Dartmouth presents at SPIE Photonics West

In January 2017, researchers from the Thayer School of Engineering made more than 20 technical presentations at workshops during Photonics West, the “world’s largest photonics technologies event.” The conference is hosted by SPIE, the international society for optics and photonics, and is held each year in San Francisco. It draws about 20,000 attendees to 4,800 workshops in three conference tracks: Biomedical Optics and Biophotonics, Laser Sources and Lasers for Manufacturing, and Optoelectronic Materials and Devices.  Here’s the rundown:

  • Jaime Bravo – “In vivo optical properties of human brain tissue.”
  • Mackenzie Carlson – “Structured light scatteroscopy through a rigid endoscope provides unique real-time contrast based on tissue ultrastructure.”  Mackenzie and Bo McClatchy – “High spatial frequency RGB modulated imaging in comparison to cross-polarized imaging.”
  • Scott Davis – “Diffuse optical tomography for in vivo 3D vascular imaging of a murine bone graft model.”
  • Ana Luiza Ribeiro de Souza – “Comparison of doses delivered in daylight versus regular light delivery in ALA-PDT in the treatment of skin cancer.”
  • Eric Henderson, MD, of DHMC, presented his invited paper, “Novel applications of near-infrared fluorescence imaging in
    orthopedic surgery.”
  • Shudong Jiang and Yan Zhao – “Breast cancer detection using non-contrast T2-weighted-MRI imaging guided near infrared spectroscopy tomography” and “A portable, 12-wavelength parallel near-infrared spectral tomography (NIRST) system for efficient characterization of breast cancer during neoadjuvant chemotherapy.”
  • Ethan Larochelle – “In vivo wide-field multispectral dosimeter for use in ALA-PpIX based photodynamic therapy.”
  • Bo McClatchy – “Sub-diffusive spatial frequency domain imaging provides widefield visualization and quantification of light scattering as an endogenous biomarker for morphological change in tissue.”  Bo and Chad Kanick – “Label-free hyperspectral dark-field microscopy for quantitative scattering imaging of tissue-mimicking phantoms” and “Combined multispectral spatial frequency domain imaging and computed tomography system for intraoperative breast tumor margin assessment.”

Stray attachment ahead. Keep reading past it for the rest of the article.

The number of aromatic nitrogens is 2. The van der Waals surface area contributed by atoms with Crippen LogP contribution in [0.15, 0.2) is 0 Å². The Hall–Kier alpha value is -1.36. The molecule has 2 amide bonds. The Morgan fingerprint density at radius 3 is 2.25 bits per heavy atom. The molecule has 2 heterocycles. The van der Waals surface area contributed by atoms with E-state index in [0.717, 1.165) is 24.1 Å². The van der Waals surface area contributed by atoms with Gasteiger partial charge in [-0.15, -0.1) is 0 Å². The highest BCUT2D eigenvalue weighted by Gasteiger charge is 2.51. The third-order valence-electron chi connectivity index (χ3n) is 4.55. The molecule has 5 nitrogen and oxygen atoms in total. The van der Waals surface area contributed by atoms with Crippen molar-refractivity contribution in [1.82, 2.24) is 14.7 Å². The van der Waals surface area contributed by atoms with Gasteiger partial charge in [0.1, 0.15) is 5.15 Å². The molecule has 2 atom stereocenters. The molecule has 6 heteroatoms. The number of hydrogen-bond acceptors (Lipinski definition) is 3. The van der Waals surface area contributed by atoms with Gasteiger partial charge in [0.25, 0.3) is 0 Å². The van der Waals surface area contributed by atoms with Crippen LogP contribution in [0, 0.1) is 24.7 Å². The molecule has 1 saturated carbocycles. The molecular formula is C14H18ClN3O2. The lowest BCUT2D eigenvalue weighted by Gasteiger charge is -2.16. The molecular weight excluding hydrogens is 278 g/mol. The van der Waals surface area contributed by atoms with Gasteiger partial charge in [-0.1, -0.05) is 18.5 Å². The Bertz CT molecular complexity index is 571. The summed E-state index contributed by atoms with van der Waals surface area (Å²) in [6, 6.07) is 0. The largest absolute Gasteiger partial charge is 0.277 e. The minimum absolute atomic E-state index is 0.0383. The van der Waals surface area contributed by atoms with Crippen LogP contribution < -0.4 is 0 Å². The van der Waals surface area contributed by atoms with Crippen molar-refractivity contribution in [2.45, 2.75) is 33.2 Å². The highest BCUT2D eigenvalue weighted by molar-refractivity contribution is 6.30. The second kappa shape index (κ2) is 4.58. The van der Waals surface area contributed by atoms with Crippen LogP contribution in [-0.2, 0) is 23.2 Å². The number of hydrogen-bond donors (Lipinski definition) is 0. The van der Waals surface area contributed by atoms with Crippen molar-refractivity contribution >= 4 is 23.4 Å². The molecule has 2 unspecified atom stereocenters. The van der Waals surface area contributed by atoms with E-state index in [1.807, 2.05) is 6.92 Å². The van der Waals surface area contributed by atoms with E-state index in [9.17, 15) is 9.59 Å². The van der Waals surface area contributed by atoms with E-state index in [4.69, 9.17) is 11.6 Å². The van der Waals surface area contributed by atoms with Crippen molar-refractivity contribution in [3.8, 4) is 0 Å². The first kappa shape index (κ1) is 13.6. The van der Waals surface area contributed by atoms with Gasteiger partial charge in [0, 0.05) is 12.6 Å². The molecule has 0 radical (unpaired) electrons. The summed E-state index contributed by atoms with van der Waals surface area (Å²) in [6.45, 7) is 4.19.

• Mike Nieskoski – “Quantification of localized total tissue pressure and extracellular matrix components as related to vascular patency and verteporfin uptake within pancreatic cancer.”
  • Brian Pogue chaired a three day conference, Molecular-Guided Surgery, for the third year with Sylvain Gioux, Universite de Strasbourg (France).  The conference wrapped up with a panel discussion that Brian moderated, regarding new devices for molecularly-guided surgery.  Brian also made two technical presentations on Cherenkov-excited luminescence and Cherenkov-excited imaging.
  • Keith Paulsen presented an invited paper entitled, “Technological advances on fluorescence-guided neurosurgery.”
  • Kim Samkoe – “Quantitative imaging of intracellular signaling for personalized pancreatic cancer therapy in an in ovo avatar” and “Evaluation of semi-automated method for coregistering fresh tissue fluorescence images with histopathology slides for preclinical evaluation of molecular guided surgery agents.”
  • Thayer researchers presented these posters:
    • Jason Gunn – “Pre-clinical development and safety testing of GMP produced ABY-029,
      fluorescent anti-EGFR affibody, for use in surgical resection.”
    • Kayla Marra – “Pre-clinical evaluation of fluorescent ABY-029 in 3 mouse sarcoma models, to assess enhanced contrast in fluorescence guided surgery relative to fluorescent perfusion contrast.”
    • “Review of fluorescence guided surgery systems: identification of key performance capabilities beyond ICG imaging.”
    • “Dexamethasone enhances 5-ALA/PpIX contrast but degrades ABY-029 contrast at glioma margins during fluorescence guided resection.”


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